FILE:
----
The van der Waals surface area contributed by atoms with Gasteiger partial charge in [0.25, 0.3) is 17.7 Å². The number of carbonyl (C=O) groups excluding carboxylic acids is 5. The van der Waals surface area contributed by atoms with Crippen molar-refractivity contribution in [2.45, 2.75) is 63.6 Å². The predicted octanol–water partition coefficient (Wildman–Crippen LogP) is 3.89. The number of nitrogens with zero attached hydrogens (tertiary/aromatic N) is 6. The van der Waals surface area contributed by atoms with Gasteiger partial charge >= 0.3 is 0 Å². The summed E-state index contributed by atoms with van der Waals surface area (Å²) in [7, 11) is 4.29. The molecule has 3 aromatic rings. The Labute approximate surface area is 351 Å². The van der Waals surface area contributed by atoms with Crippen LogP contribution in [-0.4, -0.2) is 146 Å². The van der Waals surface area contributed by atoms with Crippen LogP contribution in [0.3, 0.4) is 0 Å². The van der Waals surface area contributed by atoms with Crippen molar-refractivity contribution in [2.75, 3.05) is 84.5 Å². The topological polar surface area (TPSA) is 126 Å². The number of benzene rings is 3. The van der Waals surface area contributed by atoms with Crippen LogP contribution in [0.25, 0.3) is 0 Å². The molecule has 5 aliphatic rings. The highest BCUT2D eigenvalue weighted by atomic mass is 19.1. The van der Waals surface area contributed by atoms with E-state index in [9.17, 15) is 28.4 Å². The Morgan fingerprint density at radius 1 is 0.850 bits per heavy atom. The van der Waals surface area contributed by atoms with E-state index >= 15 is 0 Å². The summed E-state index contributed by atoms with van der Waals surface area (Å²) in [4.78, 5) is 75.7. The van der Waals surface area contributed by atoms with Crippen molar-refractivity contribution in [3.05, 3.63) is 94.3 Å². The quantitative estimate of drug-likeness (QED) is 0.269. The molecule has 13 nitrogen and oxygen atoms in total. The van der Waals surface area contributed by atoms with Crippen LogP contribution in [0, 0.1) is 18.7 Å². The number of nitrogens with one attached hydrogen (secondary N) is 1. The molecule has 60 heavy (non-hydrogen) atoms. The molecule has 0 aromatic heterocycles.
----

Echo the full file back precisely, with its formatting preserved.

The van der Waals surface area contributed by atoms with Gasteiger partial charge in [0.25, 0.3) is 17.7 Å². The number of carbonyl (C=O) groups excluding carboxylic acids is 5. The van der Waals surface area contributed by atoms with Crippen molar-refractivity contribution in [2.45, 2.75) is 63.6 Å². The predicted octanol–water partition coefficient (Wildman–Crippen LogP) is 3.89. The number of nitrogens with zero attached hydrogens (tertiary/aromatic N) is 6. The van der Waals surface area contributed by atoms with Gasteiger partial charge >= 0.3 is 0 Å². The summed E-state index contributed by atoms with van der Waals surface area (Å²) in [7, 11) is 4.29. The molecule has 3 aromatic rings. The Labute approximate surface area is 351 Å². The van der Waals surface area contributed by atoms with Crippen LogP contribution in [-0.4, -0.2) is 146 Å². The van der Waals surface area contributed by atoms with Crippen LogP contribution in [0.3, 0.4) is 0 Å². The van der Waals surface area contributed by atoms with Crippen molar-refractivity contribution in [2.75, 3.05) is 84.5 Å². The topological polar surface area (TPSA) is 126 Å². The number of benzene rings is 3. The van der Waals surface area contributed by atoms with Crippen LogP contribution in [0.25, 0.3) is 0 Å². The molecule has 5 aliphatic rings. The highest BCUT2D eigenvalue weighted by atomic mass is 19.1. The van der Waals surface area contributed by atoms with E-state index in [9.17, 15) is 28.4 Å². The Morgan fingerprint density at radius 1 is 0.850 bits per heavy atom. The van der Waals surface area contributed by atoms with E-state index >= 15 is 0 Å². The summed E-state index contributed by atoms with van der Waals surface area (Å²) in [4.78, 5) is 75.7. The van der Waals surface area contributed by atoms with Crippen molar-refractivity contribution in [3.05, 3.63) is 94.3 Å². The quantitative estimate of drug-likeness (QED) is 0.269. The molecule has 13 nitrogen and oxygen atoms in total. The van der Waals surface area contributed by atoms with Crippen LogP contribution in [0, 0.1) is 18.7 Å². The number of nitrogens with one attached hydrogen (secondary N) is 1. The molecule has 60 heavy (non-hydrogen) atoms. The molecule has 0 aromatic heterocycles.